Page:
U.S. Hispanics are not valued enough by America’s corporations, government and mainstream media. In particular, brand marketers do not take Hispanic consumers seriously enough, especially their buying power or trend setting influence. Although the proportion of U.S. Hispanics is scaling upwards rapidly, corporations and advertisers continue to underestimate the importance of Hispanics as an economic and business development engine. To see an example of the economic impact Latinos can have, one need look no further than their local grocery store aisle, where tortillas, taco kits and salsa outperform hamburgers, hot dog buns and ketchup sales, according to Reportlinker.com’s new market research report, Hispanic Foods and Beverages in the U.S.
Before, during and after the recent 2012 elections, pundits and strategists were stating how important and influential the Latino vote would be in determining the presidential and other state elections. They were right. Now, not only are Latinos, Hispanics and Spanish speakers a powerful economic force in the U.S., they are also a potent political force. The message is clear; "Pay attention to we Latinos". Below Pili Tobar of www.americasvoiceonline.org writes a very good data synopsis of the recent election and how Latinos played a pivotal role. As we know the economic and political voice of this community has and continues to increase dramatically. Pay attention to these trends if you want to see the economic benefits of engaging this community.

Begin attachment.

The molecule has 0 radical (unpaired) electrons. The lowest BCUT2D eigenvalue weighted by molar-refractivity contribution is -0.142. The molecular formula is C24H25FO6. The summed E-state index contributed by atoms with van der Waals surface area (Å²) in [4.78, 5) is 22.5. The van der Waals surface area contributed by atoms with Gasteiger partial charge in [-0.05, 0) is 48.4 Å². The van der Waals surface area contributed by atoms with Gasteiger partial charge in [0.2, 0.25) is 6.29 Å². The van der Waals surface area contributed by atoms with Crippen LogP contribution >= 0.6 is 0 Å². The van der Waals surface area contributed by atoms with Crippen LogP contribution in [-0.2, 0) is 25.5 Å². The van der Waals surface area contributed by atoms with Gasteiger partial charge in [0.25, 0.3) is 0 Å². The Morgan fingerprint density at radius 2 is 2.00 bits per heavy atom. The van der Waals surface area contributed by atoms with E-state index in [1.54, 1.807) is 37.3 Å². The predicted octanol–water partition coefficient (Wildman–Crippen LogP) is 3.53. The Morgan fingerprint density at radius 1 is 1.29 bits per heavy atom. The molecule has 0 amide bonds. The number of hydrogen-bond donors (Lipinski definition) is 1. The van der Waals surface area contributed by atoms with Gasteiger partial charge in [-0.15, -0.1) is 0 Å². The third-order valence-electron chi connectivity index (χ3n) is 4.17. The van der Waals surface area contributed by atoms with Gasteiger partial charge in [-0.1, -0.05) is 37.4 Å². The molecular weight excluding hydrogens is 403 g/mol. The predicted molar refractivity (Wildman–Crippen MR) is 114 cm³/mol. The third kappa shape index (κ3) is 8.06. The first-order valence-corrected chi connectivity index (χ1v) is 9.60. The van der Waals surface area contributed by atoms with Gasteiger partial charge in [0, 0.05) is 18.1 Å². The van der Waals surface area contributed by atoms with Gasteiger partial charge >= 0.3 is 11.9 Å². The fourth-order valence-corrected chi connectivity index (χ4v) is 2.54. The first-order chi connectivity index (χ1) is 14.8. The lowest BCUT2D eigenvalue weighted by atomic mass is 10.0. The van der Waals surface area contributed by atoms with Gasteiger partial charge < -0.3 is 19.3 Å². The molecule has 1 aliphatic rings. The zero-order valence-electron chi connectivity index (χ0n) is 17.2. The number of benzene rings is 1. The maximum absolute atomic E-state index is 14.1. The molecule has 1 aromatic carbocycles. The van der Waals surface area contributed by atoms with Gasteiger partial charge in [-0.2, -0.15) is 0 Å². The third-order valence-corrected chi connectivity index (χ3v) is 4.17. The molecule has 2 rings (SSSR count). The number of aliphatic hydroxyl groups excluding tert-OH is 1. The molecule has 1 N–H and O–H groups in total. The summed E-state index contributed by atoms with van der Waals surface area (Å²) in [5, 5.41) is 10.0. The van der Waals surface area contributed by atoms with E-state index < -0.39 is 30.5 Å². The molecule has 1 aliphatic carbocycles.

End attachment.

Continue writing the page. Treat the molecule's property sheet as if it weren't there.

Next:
It may be a surprise to some, but U.S. Latinos accounted for 11%, or $2.2 billion, of total e-commerce purchases made across the United States in the first quarter of 2012. Most important for the ad industry, much more than non-Hispanics, they are leveraging digital platforms and connected devices to influence their shopping behavior.
Did you know that1 in 3 Hispanics are likely to take action after viewing an online banner ad. And Hispanics are approximately twice as receptive to online ads as non-Hispanic audiences. Also, Spanish-speaking Hispanics embrace online video and are fueling the growth of online video. There are 50.5 million Hispanics in the United States comprising 16.3% of the country’s total population. Over the past decade, the population of U.S. Hispanics has grown 43%, and attributed to 56% of the nation’s growth.
The growth of the Hispanic population is far and away the most significant demographic trend reshaping America, as the most recent census, conducted in 2010, made clear. There are now 52 million Americans of Latin-American descent. By 2050 that number is projected to reach 133 million, meaning that nearly one in three Americans will be Hispanic. A full 50% of U.S. population growth over the past decade has come from this group, whose annual spending power is already $1 trillion and will climb to $1.5 trillion by 2015, according to Nielsen Media Research. If Hispanic Americans were a nation, it would have the world’s ninth-largest economy. “The Hispanic market is no longer being viewed as a niche, minority market for a lot of companies,” says Alex Ruelas, cofounder of the Austin-based marketing agency LatinWorks. “It’s becoming a fairly major part of the mainstream, and it’s helping to reshape the overall universe of consumers in a way that’s a bit surprising to people.”